We have discovered a serious security problem with Netscape
Navigator's 2.0 Java implementation. (The problem is also present in
the 1.0 release of the Java Development Kit from Sun.) An applet is
normally allowed to connect only to the host from which it was loaded.
However, this restriction is not properly enforced. A malicious
applet can open a connection to an arbitrary host on the Internet. At
this point, bugs in any TCP/IP-based network service can be exploited.
We have implemented (as a proof of concept) an exploitation of an old
If the user viewing the applet is behind a firewall, this attack can
be used against any other machine behind the same firewall. The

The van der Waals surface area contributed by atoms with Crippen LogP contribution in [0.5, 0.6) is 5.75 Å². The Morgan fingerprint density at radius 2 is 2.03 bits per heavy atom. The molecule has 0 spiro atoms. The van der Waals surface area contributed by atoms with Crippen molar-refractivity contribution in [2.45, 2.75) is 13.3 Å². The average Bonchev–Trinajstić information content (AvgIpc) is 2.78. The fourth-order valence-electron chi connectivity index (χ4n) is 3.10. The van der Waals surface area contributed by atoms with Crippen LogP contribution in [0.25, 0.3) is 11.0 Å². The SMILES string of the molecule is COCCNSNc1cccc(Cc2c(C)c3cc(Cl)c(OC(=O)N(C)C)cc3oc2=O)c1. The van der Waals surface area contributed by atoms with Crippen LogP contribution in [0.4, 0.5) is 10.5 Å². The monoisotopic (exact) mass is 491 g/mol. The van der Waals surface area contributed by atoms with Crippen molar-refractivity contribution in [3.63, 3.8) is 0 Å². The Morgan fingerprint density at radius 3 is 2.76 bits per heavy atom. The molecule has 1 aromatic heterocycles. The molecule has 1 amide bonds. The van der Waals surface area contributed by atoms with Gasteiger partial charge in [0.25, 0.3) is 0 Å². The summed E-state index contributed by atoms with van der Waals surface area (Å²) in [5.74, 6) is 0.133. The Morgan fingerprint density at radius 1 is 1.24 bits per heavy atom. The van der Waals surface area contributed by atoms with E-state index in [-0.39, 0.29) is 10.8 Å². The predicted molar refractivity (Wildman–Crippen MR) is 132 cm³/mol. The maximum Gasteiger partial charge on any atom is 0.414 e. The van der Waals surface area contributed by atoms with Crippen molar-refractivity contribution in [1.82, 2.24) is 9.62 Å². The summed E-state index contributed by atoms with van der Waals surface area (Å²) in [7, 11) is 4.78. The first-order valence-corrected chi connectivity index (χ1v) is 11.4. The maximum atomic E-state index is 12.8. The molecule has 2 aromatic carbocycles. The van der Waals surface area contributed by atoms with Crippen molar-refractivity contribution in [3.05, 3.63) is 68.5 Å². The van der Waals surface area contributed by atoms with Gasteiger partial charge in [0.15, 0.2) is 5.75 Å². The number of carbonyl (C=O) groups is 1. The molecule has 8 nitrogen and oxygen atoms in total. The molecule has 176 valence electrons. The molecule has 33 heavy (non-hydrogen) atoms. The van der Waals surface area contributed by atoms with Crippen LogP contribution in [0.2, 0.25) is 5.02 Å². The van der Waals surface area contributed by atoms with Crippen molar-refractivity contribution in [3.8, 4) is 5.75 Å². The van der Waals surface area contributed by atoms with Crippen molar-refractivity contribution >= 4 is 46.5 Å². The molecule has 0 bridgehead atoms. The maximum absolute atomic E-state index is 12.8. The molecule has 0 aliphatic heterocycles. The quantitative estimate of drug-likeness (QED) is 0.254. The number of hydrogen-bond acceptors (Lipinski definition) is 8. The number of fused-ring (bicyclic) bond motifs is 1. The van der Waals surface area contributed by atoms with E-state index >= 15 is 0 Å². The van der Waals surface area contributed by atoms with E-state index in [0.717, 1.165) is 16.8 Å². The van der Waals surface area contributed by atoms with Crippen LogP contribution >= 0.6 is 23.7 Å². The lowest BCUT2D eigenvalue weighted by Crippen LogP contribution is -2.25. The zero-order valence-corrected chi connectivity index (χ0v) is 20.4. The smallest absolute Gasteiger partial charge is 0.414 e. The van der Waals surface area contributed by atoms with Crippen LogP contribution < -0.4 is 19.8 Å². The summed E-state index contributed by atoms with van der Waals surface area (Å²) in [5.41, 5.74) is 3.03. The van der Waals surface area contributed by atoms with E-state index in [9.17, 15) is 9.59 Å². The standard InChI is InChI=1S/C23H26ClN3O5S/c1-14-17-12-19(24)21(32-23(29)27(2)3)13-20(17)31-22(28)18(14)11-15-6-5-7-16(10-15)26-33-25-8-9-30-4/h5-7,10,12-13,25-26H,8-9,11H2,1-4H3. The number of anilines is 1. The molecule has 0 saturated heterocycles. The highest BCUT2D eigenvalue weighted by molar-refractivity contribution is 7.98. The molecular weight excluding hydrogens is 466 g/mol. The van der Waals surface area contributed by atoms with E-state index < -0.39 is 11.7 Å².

firewall will fail to defend against attacks on internal networks,
because the attack originates behind the firewall.
The immediate fix for this problem is to disable Java from Netscape's
"Security Preferences" dialog. An HTTP proxy server could also
disable Java applets by refusing to fetch Java ".class" files. We've
sent a more detailed description of this bug to CERT, Sun, and
A second, also serious, bug exists in javap, the bytecode
disassembler. An overly long method name can overflow a stack
allocated buffer, potentially causing arbitrary native code to be
executed. The problem is an unchecked sprintf() call, just like the
syslog(3) problem last year. Many such bugs were in the alpha 3
release's runtime, but were carefully fixed in the beta release. The
disassembler bug apparently slipped through. This attack only works
on users who disassemble applets. The fix is to not run javap until
Sun releases a patch.
A more detailed DNS attack
scenario is available.
Steve Gibbons, in
posting on 27 January 1996,
independently postulated the DNS attack on Java.